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baby poo

The contents of your baby’s nappies change day by day at first. This can help to reassure you feeding is going well. Here’s our guide on what to expect.

Breastfed and formula fed babies

A baby that’s been formula fed may have poo that’s less soft and less frequent than a baby of the same age that has been breastfed. Babies that are breastfed have poo that’s more of a toothpaste consistency and browner in colour (NICE, 2015; NHS Choices, 2015).

"Some babies, regardless of how they are fed, get to the yellow poo stage sooner than others. It means your baby is feeding very effectively, and probably taking in more milk (NHS Choices, 2015)."

What’s a ‘heavy nappy’?

With disposable and reusable nappies it can sometimes be hard to tell if they are wet. Try this test so you have an idea of what to expect: pour two to four tablespoons of water into a dry nappy and pick it up. That’s roughly how heavy your baby’s nappy will be when wet, from day five onwards (NHS Choices, 2016a).

Some disposable nappy brands now have a wetness indicator strip on them, which changes colours when your baby has a wee. This can help reassure you they have had a wee if you aren’t sure.

If your baby is wearing a reusable nappy, you may need to open it to check whether it’s wet, depending on the design and style. Some reusable nappies have a liner inside, which you can check for wetness. Others may need the cloth of the nappy itself checking.

Is it OK if my baby doesn’t poo every day

Yes, but only after the first few weeks (NHS, 2016a). Your baby might not poo for a day or more in the first week or so. If this is the case, it may be a sign they need to feed more often or more effectively. Ask your midwife, health visitor or GP for advice if you are concerned (NHS Choices, 2015).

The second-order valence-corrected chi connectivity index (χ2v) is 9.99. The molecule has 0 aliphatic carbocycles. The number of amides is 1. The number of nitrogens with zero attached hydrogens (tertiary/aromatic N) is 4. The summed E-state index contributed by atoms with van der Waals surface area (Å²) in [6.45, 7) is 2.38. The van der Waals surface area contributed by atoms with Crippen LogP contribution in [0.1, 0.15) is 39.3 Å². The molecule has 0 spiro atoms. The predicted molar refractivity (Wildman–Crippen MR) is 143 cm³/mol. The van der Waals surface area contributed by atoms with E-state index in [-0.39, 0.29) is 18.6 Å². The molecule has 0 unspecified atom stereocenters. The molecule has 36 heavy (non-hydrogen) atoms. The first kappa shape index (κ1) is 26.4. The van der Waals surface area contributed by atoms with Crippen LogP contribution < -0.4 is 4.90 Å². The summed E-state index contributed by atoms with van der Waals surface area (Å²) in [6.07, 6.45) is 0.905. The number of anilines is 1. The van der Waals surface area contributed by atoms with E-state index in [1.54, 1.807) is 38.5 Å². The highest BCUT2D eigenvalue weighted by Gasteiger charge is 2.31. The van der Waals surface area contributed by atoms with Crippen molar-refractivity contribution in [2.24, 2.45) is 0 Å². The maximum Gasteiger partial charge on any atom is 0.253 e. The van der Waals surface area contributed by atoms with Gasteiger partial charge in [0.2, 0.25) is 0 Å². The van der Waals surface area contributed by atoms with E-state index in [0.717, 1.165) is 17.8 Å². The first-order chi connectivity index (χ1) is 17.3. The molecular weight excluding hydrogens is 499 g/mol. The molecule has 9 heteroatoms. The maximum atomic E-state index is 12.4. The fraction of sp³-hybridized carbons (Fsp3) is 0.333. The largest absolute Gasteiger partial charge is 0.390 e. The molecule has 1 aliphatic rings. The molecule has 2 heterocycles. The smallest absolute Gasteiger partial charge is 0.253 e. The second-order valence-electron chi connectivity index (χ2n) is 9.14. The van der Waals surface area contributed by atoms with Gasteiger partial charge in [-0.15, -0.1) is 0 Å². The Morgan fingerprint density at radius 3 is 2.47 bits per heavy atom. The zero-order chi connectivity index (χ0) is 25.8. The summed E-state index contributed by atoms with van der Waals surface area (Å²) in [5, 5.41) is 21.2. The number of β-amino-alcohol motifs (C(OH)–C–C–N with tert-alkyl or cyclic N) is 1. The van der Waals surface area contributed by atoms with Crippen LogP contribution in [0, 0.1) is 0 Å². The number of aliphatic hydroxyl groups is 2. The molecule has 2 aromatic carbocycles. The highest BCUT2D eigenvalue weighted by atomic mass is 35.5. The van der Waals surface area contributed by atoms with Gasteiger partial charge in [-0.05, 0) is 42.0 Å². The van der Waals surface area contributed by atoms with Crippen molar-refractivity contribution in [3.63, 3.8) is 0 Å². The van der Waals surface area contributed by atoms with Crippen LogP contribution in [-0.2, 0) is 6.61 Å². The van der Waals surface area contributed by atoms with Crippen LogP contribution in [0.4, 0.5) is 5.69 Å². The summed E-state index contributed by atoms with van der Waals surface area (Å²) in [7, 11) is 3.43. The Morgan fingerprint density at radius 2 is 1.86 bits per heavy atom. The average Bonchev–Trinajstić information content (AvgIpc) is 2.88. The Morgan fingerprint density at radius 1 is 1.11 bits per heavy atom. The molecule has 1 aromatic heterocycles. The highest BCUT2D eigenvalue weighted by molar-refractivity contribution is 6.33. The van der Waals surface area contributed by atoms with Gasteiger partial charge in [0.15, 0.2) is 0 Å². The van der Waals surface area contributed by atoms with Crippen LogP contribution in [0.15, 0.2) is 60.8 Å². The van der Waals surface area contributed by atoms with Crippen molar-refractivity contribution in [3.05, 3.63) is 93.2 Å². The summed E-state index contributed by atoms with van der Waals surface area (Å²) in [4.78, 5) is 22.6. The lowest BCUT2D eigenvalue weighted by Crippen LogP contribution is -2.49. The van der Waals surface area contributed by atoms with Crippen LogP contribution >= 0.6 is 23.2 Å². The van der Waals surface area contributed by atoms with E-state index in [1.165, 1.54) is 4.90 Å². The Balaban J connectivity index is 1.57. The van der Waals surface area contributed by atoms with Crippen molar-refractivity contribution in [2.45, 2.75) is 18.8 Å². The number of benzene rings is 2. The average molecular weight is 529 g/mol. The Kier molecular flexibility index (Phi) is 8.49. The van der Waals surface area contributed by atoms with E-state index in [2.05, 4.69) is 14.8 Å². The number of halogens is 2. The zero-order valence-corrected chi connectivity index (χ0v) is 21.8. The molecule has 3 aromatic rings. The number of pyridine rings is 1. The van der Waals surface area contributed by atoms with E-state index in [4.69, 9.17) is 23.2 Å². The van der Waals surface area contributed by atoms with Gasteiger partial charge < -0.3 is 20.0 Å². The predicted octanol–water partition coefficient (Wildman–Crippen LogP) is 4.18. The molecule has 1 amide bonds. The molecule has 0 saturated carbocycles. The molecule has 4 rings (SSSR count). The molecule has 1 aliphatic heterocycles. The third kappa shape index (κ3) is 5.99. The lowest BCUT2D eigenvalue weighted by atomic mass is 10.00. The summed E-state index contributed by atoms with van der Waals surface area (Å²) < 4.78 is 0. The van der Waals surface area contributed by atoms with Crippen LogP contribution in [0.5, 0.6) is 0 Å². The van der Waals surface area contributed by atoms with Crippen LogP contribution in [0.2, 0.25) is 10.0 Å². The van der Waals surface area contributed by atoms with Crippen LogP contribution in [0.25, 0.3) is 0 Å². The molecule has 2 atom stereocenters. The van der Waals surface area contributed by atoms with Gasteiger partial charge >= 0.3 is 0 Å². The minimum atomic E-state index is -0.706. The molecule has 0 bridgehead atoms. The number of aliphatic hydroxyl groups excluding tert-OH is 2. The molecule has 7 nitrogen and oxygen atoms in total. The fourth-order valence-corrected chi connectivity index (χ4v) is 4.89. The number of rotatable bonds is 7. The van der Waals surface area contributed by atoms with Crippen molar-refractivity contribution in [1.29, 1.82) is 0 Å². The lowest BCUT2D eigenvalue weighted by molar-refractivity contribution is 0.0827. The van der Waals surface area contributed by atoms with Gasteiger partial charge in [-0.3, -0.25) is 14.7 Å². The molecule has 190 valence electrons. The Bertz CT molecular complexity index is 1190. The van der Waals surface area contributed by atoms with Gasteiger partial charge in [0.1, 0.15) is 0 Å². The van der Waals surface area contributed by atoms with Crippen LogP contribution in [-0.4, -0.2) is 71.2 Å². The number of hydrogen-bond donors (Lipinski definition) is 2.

After the first week, babies continue to wee and poo several times a day for the first few weeks (NHS Choices, 2015). After that, some but not all babies poo less often.

Some babies that are breastfed may go for days or even a week without having a poo at all.

After the first few weeks, babies that are formula fed usually poo at least once a day (NHS, 2016a).

As a general guide, as long as your baby is growing well, their poo will be soft and regular. With no changes to what is usual for your baby, you don’t need to be worried (NHS Choices, 2016b).

If your baby’s poos change and become very hard, watery, smelly or have blood in them, talk to your GP or health visitor. These could be signs of constipation, diarrhoea or other conditions. Very pale poo could be a sign of liver disease (NHS Choices, 2015).

What is false menstruation?

Early on you may see a small amount of blood in your newborn baby girl’s nappy. This very light bleed is a mini period and is harmless. It’s caused by hormones passing from you to your baby before birth and soon stops (NHS Choices, 2015). If it continues talk to your midwife, health visitor or GP.

What should I do if I’m worried?

In the early days of your baby’s life, the contents of their nappy can change day by day. The above is a useful guide if you aren’t sure about their nappy contents or whether they are weeing or pooing frequently enough in the early days.

If you are concerned about your baby’s feeding, the content of their nappies or their health, talk to your midwife, health visitor or GP.

This page was last reviewed in October 2017.

Further information

Our support line offers practical and emotional support with feeding your baby and general enquiries for parents, members and volunteers: 0300 330 0700.

Make friends with other parents-to-be and new parents in your local area for support and friendship by seeing what NCT activities are happening nearby.

NHS Choices. (2015) How to change your baby’s nappy’. Available from: [Accessed 1st October 2017].

NHS Choices. (2016a) Breastfeeding: Is my baby getting enough milk? Available from: [Accessed 1st October 2017].

NHS Choices. (2016b) How to change your baby's nappy. Available from: [Accessed 1st October 2017].

NICE. (2015) Clinical Knowledge Summaries. Constipation in children. Available from:!diagnosissub [Accessed 1st October 2017].

UNICEF. (2010) Breastfeeding checklist for mothers - How can I tell that breastfeeding is going well? Available from: [Accessed 1st October 2017].

Further reading NHS 2016


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